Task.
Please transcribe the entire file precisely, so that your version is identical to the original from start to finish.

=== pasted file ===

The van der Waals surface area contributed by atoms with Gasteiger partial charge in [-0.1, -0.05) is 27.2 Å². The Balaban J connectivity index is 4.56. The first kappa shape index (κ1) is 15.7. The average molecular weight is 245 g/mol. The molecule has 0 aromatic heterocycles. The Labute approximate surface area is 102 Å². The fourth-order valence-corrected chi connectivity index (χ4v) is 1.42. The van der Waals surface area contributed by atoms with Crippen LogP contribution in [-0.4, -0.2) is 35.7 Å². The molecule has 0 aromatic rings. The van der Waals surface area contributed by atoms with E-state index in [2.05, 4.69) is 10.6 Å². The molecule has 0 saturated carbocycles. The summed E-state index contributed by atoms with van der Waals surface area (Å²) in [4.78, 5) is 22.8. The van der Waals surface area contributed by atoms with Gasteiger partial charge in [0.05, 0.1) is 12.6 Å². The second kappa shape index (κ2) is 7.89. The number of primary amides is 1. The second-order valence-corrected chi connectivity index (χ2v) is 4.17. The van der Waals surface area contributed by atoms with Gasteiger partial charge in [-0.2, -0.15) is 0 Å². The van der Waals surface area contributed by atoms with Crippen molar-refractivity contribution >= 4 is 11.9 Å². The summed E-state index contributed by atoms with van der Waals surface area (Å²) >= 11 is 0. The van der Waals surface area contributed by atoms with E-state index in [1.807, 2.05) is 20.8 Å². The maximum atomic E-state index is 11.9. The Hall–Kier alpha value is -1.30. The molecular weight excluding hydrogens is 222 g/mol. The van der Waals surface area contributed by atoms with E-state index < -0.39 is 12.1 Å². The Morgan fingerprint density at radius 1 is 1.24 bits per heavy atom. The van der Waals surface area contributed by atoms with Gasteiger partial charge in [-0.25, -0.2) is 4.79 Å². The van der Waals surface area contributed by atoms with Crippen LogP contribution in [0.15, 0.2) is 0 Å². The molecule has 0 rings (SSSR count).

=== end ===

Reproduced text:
The van der Waals surface area contributed by atoms with Gasteiger partial charge in [-0.1, -0.05) is 27.2 Å². The Balaban J connectivity index is 4.56. The first kappa shape index (κ1) is 15.7. The average molecular weight is 245 g/mol. The molecule has 0 aromatic heterocycles. The Labute approximate surface area is 102 Å². The fourth-order valence-corrected chi connectivity index (χ4v) is 1.42. The van der Waals surface area contributed by atoms with Crippen LogP contribution in [-0.4, -0.2) is 35.7 Å². The molecule has 0 aromatic rings. The van der Waals surface area contributed by atoms with E-state index in [2.05, 4.69) is 10.6 Å². The molecule has 0 saturated carbocycles. The summed E-state index contributed by atoms with van der Waals surface area (Å²) in [4.78, 5) is 22.8. The van der Waals surface area contributed by atoms with Gasteiger partial charge in [0.05, 0.1) is 12.6 Å². The second kappa shape index (κ2) is 7.89. The number of primary amides is 1. The second-order valence-corrected chi connectivity index (χ2v) is 4.17. The van der Waals surface area contributed by atoms with Gasteiger partial charge in [-0.2, -0.15) is 0 Å². The van der Waals surface area contributed by atoms with Crippen molar-refractivity contribution >= 4 is 11.9 Å². The summed E-state index contributed by atoms with van der Waals surface area (Å²) >= 11 is 0. The van der Waals surface area contributed by atoms with E-state index in [1.807, 2.05) is 20.8 Å². The maximum atomic E-state index is 11.9. The Hall–Kier alpha value is -1.30. The molecular weight excluding hydrogens is 222 g/mol. The van der Waals surface area contributed by atoms with E-state index < -0.39 is 12.1 Å². The Morgan fingerprint density at radius 1 is 1.24 bits per heavy atom. The van der Waals surface area contributed by atoms with Gasteiger partial charge in [-0.25, -0.2) is 4.79 Å². The van der Waals surface area contributed by atoms with Crippen LogP contribution in [0.15, 0.2) is 0 Å². The molecule has 0 rings (SSSR count).